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The Master’s program is designed to successfully prepare you for a long-term career in planning. The program is structured to provide a core of planning theory and planning methods, in-depth coverage of methods, techniques and institutions in an area of specialization, elective courses to broaden or deepen knowledge and skills, and an application of knowledge and skills in a problem-solving workshop and Master’s Project.

To sustain a long-term career in which your interests and skills change and grow alongside changes in professional practice and the role of planning in society, you need to develop a sound base in planning theory and methods and a broad perspective on planning as a public activity. The required courses in theory, methods, urban spatial structure, and microeconomics serve this objective. The planning core and in-depth study of the theory and methods in at least one area of specialization in planning will prepare you for entry into professional practice. You must declare an area of specialization by October of your first semester when you register for spring classes. Faculty advisors will help with course selection and sequencing. You may also take courses throughout the University and at Duke University, North Carolina Central University, and North Carolina State University at no additional cost provided that you register at UNC for that semester. Only courses above 400 level (or equivalent) are eligible toward graduate credit.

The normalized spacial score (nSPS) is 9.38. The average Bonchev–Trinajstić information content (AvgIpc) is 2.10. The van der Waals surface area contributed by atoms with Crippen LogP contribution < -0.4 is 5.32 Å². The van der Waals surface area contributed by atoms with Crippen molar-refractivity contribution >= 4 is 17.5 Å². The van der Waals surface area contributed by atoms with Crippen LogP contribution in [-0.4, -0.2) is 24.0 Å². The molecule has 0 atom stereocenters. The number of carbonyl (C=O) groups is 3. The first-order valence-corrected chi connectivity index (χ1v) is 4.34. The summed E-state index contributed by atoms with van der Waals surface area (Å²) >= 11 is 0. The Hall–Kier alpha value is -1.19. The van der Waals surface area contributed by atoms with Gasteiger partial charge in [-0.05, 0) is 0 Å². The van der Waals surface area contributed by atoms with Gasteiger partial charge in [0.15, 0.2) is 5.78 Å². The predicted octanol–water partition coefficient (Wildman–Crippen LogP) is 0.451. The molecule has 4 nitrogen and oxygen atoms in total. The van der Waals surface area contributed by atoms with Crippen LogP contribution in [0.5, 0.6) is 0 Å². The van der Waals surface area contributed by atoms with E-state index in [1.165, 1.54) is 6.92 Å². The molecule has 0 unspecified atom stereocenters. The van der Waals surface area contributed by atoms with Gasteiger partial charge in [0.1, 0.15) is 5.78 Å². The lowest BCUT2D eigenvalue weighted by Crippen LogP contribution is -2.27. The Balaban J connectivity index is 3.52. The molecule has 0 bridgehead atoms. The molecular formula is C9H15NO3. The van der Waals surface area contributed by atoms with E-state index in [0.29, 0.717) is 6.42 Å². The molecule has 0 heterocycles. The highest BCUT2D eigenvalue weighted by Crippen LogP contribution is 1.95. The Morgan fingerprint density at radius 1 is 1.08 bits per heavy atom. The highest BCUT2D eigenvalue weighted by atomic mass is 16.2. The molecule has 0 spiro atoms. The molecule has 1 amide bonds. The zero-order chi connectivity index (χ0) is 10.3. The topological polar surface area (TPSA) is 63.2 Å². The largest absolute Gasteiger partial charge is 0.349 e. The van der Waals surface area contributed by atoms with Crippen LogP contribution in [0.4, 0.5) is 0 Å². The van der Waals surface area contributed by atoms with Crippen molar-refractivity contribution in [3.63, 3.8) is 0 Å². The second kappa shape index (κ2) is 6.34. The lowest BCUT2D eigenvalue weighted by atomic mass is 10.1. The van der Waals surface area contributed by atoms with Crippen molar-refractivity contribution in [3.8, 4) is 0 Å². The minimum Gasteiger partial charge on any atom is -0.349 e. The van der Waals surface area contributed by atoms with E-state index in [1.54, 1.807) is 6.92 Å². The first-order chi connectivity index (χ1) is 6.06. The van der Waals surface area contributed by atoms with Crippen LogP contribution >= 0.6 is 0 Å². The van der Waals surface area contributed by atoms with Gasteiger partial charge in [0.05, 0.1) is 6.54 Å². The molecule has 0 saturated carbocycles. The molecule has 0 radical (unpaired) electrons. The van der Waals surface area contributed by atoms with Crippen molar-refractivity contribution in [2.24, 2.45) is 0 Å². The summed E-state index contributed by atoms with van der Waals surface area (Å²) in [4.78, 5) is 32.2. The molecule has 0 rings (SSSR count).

This guide sets out a general framework and minimal requirements. It does not convey what you need to do to make the most of the resources available in the Department and the University. Use this guide as a starting point and checklist, not a blueprint. In addition, all University rules including those of the graduate school apply.


You should structure your program to fulfill all core requirements and take the necessary foundation courses in your area of specialization during your first year. You should use the first semester to meet the core requirements and a course in your intended specialization. In addition to beginning your area of specialization during your first year, you should use elective courses to explore other areas of planning.


Satisfactory completion of the MCRP degree requires you to pass a minimum of 51 credit hours, including core courses, required courses in one area of specialization, a problem-solving workshop, and a Master’s Project. A minimum of 39 semester credit hours must be taken inside the department.


Completing core courses and one area of specialization will account for 27 credit hours, leaving 21 credit hours plus the Master’s Project to graduate. Students can therefore pursue a second area of specialization, which requires up to 12 additional credit hours. Alternatively, students can gain competence in another aspect of professional practice or discipline, another professional program represented on campus, or develop analytical skills and general competence for professional practice through a grouping of courses selected from different areas of specialization or elective courses. This flexibility is offered to enable students to customize their program and maximize the benefits of their tenure at DCRP.